What is Micro-Fulfillment?
In the age of next-day delivery, environmental concerns, and heavy competition throughout all industries; finding ways to cut costs while still meeting consumer demands has become an interesting balancing act for businesses.
In 2021, consumer trends were hyper-focused on a few different things, two of the most prominent being the desire to get items quickly and the preference for online ordering. Here are a handful of stats that reflect these various trends, which all essentially lead right back to online shopping and better fulfillment options:
- According to Statista, the number of online shoppers in the U.S. has grown to over 230 million in 2021. Shoppers who have ordered more than one item online have consistently grown each year, and this trend is likely to continue.
- Curbside pickup (and similar options), which boomed during the COVID-19 pandemic, is well-liked by consumers. Per a 2020 survey by Medallia Zingle, 87% of shoppers have reported the desire for continued services that limit in-person contact and allow easy item pickup. Even once pandemic concerns are no longer as much of an issue for consumers, many people report the desire to continue using no-contact pickup and delivery methods.
- Mintel’s analysis of consumer trends in 2021 demonstrated the importance of environmentally sustainable practices. The report cited that many consumers are willing to switch to another brand or company if they feel that the brand’s values and sustainability efforts are more in line with their own.
For these reasons and more, many retailers and grocers are now utilizing facilities known as “micro-fulfillment centers” or MFCs.
In this article, we will examine the concept of micro-fulfillment and outline the benefits of implementing a well-designed micro-fulfillment strategy.
Micro-Fulfillment: What is It?
Micro-fulfillment involves consumers placing an order (often online) which is then received and filled through mostly-automated processes at what is known as a micro-fulfillment center.
Micro-fulfillment centers are small facilities positioned near densely-populated areas or are otherwise in close proximity to consumers’ homes. Often, these facilities are hosted in smaller retail locations that are not being used for in-person shopping.
However, some of these micro-fulfillment centers are a bit of a hybrid, opting to have an in-person shopping option in addition to operating as a micro-fulfillment center. This continues to be a trend that a lot of companies who implement this order fulfillment strategy are starting to take part in.
There are many different micro-fulfillment center strategies that have been considered and trialed by companies thus far. Regardless of the specific structure of a given MFC, these facilities primarily use AI. But they also utilize employees to quickly process orders and package goods so that they can be picked up by consumers at a convenient time.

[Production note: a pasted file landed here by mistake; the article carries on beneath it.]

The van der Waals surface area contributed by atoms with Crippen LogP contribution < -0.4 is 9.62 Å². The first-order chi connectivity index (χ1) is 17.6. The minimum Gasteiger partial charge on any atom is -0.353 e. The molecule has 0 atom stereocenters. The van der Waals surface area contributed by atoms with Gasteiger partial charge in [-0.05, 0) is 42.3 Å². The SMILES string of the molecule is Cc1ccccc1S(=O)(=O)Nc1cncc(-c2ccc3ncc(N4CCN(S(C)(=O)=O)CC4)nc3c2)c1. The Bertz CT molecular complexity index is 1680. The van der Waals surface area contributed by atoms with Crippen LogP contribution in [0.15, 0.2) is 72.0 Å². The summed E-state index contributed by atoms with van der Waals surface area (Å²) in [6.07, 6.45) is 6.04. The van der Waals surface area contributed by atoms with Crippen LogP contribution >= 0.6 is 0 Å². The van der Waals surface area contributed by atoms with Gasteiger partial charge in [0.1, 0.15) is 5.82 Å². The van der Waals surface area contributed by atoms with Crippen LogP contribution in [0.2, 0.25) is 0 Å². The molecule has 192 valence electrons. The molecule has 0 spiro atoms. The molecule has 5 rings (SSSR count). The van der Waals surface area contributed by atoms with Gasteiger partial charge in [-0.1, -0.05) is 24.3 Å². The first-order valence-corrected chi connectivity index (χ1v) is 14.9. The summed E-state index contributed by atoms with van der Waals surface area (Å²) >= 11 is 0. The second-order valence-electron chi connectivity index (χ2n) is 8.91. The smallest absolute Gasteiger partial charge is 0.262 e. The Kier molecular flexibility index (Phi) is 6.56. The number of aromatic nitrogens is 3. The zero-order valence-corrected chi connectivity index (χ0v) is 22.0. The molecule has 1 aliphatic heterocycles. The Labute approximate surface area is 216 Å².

Benefits of Utilizing Micro-Fulfillment
Some of the major consumer trends include the ability to shop online, easy pickup options, and environmentally-conscious practices.
Micro-fulfillment centers effectively address:
MFCs rely on online ordering so that consumers can easily select what they want to purchase as well as a pickup method and time that works for their schedule. Immediately after the order is placed online, micro-fulfillment software takes care of the rest of the process, with employees performing certain duties as necessary.
Easy, contactless pickup
One of the biggest costs and burdens which companies have had to navigate for years is related to last-mile delivery. Delivering goods to consumers is the last part of the order fulfillment process and one that has been made much more difficult with the push toward e-commerce.
However, MFCs or “Dark Stores” make this much easier for everyone involved. Consumers can pick up their items at a convenient location and time. Further, companies save on transportation and logistical costs related to last-mile delivery.
Small Environmental Footprint
Concerns related to the environment have become extremely important. Brands have had to find ways to be adherent to the best eco-friendly practices while still delivering an excellent customer experience. At the same time, many customers are unwilling to purchase from brands that don’t appear to be committed to improving the state of the environment.
Beyond consumers and companies: governments around the world are now mandating that companies implement practices that reduce carbon emissions and generally improve sustainability measures.
Beyond the three main mutual benefits for companies and consumers outlined above, many businesses are being drawn toward the micro-fulfillment movement due to the inherent ease of expanding operations.
Because MFCs are often smaller facilities that don’t have to consider appearance or other issues related to in-person stores, it’s easy to build new facilities wherever they will benefit customers most. These small, highly-efficient MFCs can be placed nearly anywhere and require much less monetary investment than does a larger retail or grocery store.
Furthermore, after just a short time in operation, companies can analyze consumer ordering trends and determine which goods need to be available in higher supply within the MFCs and which may only need to be stocked in small amounts. This allows for less waste and more efficiency within a company’s structure.
Cost of Opening a Micro-Fulfillment Center
Reports on the cost of opening a micro-fulfilment center can vary widely. Some experts estimate between $3 and $5 million in startup costs, depending on the size of the space.
However, MFC strategies can significantly reduce the cost-per-order from roughly $10 or $15 down to $3-$5. Each company will need to consider their specific needs and whether or not an MFC makes sense for their business and industry.